It was the visit to Scottsdale of Dr. Sproul in the year 2000 and Dr. James White’s book “The Potter’s Freedom” that were the two major means God used to turn me from a word of faith pastor into…. slowly but surely… over time… a Reformed Baptist pastor subscribing to the 1689 London Baptist Confession. A third means would be the vast theological resources of sermons and essays at monergism.com, a site hosted by John Hendryx.
Concerning ‘The Potter’s Freedom’ book, Dr. White writes:
I am certain Norman Geisler had no intentions, upon completing Chosen But Free, of seeing entire churches founded upon the Reformed faith as a result of his book. In fact, just the opposite was his desire. We had discussed his forthcoming book on a ride to the airport in Indianapolis in 1999. As I listened to him discuss “extreme Calvinism” I immediately recognized he was simply talking about Calvinism itself. I offered to send him my book, naively. He had just explained to me that he did not think anyone less than 65 should write a Systematic Theology, and to this day, as those who know him know, he does not believe he can learn from anyone younger than himself (a sort of reverse age-discrimination thing). I did send my books (at that time I had two little books on Calvinism out, God’s Sovereign Grace, and Drawn by the Father), but I know they were never read.
Like many of my books back then, TPF was written in a relatively short amount of time. These days it takes me forever, but back then I wasn’t traveling globally, so I had more time to write, and more focus as well. One of the real issues in dealing with the book was that the first edition did not have a meaningful Scripture index. One of the editors (it was published by my own publisher, Bethany House, so I had some inside insight into it) told me that they wanted a complete index, but it ran into a page limit issue, so the original Scripture index was extremely meagre. As a result, I used the ?#?prosapologian? chat channel to help. I would pay guys, like MarkE22, in Amazon gift cards of $10 or $15 to scan through the entire book and provide a page list of every reference to John 6:37, for example.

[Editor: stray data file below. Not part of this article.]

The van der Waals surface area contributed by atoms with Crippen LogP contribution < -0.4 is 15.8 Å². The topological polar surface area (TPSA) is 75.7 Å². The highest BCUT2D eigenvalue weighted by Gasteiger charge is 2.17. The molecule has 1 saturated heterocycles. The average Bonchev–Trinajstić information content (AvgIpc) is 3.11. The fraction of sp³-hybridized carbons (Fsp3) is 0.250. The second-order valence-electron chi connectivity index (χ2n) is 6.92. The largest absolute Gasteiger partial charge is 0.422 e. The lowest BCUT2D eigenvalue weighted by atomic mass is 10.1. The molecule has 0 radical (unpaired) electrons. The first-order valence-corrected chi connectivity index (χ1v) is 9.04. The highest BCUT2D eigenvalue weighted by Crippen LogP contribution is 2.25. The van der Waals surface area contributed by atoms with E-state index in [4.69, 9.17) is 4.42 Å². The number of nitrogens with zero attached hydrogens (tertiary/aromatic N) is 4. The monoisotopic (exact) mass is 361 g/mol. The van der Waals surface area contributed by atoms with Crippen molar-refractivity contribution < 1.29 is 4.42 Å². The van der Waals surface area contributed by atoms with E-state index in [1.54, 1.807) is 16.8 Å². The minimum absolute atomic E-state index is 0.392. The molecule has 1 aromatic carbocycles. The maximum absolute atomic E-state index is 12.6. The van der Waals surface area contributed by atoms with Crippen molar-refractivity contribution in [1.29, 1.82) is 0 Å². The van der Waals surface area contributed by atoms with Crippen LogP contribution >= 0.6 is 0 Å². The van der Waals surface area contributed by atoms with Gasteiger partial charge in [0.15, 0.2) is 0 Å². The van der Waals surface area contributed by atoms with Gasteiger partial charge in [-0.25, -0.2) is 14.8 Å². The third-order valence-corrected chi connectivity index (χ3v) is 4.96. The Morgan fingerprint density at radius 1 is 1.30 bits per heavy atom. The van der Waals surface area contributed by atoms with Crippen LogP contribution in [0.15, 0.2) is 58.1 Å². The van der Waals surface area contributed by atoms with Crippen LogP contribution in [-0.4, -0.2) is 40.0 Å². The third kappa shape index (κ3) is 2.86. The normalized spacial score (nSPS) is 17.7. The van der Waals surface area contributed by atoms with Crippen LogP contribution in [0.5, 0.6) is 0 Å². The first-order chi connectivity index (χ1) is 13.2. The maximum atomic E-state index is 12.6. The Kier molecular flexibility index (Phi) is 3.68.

I look back now and smile at what I was thinking at the time. “Geisler’s book will create such confusion in people’s minds! He has amazingly chosen to redefine all the classic terminology, which will cripple people in their understanding of the historic discussion of this vital issue.” It really was my entire intention to address that problem, showing all due respect to Dr. Geisler. And though he has been anything but kind to me in the years since that book came out (I was informed only two days ago about a letter he wrote ripping into me, all in defense of—guess who? Yeah, Ergun Caner), I am very thankful that any semi-fair reader will be able to verify the respectfulness of the book with reference to Geisler.
As I said above, I doubt Geisler realized how wide the impact of his book would be—in the reverse direction of his intentions. I know of one church that was founded because of TPF—have lost count of the number of people who have found places of ministry, or even entered into the ministry, at least partly due to that work. I surely had no idea how the book would be received or how widely it would be read.